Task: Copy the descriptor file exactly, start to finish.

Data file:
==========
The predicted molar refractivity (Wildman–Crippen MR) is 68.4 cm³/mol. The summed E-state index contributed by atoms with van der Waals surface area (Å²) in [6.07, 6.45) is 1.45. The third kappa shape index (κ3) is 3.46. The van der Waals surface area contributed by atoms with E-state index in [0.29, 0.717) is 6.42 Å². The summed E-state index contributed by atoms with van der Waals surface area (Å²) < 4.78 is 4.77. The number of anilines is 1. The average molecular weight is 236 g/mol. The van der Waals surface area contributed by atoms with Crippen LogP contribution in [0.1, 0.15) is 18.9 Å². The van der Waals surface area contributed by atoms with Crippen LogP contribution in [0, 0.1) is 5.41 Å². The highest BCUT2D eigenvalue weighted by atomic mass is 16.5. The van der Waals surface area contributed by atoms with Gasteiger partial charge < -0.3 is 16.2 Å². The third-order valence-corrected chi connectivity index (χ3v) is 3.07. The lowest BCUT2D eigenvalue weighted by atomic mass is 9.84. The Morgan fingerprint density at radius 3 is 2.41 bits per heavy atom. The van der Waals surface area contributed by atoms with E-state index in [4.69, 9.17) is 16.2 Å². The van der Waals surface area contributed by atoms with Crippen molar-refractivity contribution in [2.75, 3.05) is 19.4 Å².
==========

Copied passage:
The predicted molar refractivity (Wildman–Crippen MR) is 68.4 cm³/mol. The summed E-state index contributed by atoms with van der Waals surface area (Å²) in [6.07, 6.45) is 1.45. The third kappa shape index (κ3) is 3.46. The van der Waals surface area contributed by atoms with E-state index in [0.29, 0.717) is 6.42 Å². The summed E-state index contributed by atoms with van der Waals surface area (Å²) < 4.78 is 4.77. The number of anilines is 1. The average molecular weight is 236 g/mol. The van der Waals surface area contributed by atoms with Crippen LogP contribution in [0.1, 0.15) is 18.9 Å². The van der Waals surface area contributed by atoms with Crippen LogP contribution in [0, 0.1) is 5.41 Å². The highest BCUT2D eigenvalue weighted by atomic mass is 16.5. The van der Waals surface area contributed by atoms with Gasteiger partial charge < -0.3 is 16.2 Å². The third-order valence-corrected chi connectivity index (χ3v) is 3.07. The lowest BCUT2D eigenvalue weighted by atomic mass is 9.84. The Morgan fingerprint density at radius 3 is 2.41 bits per heavy atom. The van der Waals surface area contributed by atoms with E-state index in [4.69, 9.17) is 16.2 Å². The van der Waals surface area contributed by atoms with Crippen molar-refractivity contribution in [2.75, 3.05) is 19.4 Å².